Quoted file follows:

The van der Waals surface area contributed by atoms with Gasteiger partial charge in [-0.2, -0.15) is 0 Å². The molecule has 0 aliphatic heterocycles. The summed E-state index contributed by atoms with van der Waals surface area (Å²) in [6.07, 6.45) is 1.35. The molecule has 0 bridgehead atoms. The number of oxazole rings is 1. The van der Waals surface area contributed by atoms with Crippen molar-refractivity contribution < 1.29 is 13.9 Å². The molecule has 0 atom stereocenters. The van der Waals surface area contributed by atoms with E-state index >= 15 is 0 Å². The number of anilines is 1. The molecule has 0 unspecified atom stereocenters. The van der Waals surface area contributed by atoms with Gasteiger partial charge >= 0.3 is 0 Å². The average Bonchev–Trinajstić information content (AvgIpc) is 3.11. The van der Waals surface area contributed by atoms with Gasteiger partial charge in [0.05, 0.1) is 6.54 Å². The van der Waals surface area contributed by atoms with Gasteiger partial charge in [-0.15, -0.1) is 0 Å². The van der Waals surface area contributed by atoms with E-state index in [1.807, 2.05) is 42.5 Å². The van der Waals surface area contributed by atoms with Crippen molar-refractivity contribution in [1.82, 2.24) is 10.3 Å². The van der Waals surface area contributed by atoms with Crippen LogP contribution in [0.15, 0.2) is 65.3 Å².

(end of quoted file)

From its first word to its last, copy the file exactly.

The van der Waals surface area contributed by atoms with Gasteiger partial charge in [-0.2, -0.15) is 0 Å². The molecule has 0 aliphatic heterocycles. The summed E-state index contributed by atoms with van der Waals surface area (Å²) in [6.07, 6.45) is 1.35. The molecule has 0 bridgehead atoms. The number of oxazole rings is 1. The van der Waals surface area contributed by atoms with Crippen molar-refractivity contribution < 1.29 is 13.9 Å². The molecule has 0 atom stereocenters. The van der Waals surface area contributed by atoms with E-state index >= 15 is 0 Å². The number of anilines is 1. The molecule has 0 unspecified atom stereocenters. The van der Waals surface area contributed by atoms with Gasteiger partial charge >= 0.3 is 0 Å². The average Bonchev–Trinajstić information content (AvgIpc) is 3.11. The van der Waals surface area contributed by atoms with Gasteiger partial charge in [0.05, 0.1) is 6.54 Å². The van der Waals surface area contributed by atoms with Gasteiger partial charge in [-0.15, -0.1) is 0 Å². The van der Waals surface area contributed by atoms with E-state index in [1.807, 2.05) is 42.5 Å². The van der Waals surface area contributed by atoms with Crippen molar-refractivity contribution in [1.82, 2.24) is 10.3 Å². The van der Waals surface area contributed by atoms with Crippen LogP contribution in [0.15, 0.2) is 65.3 Å².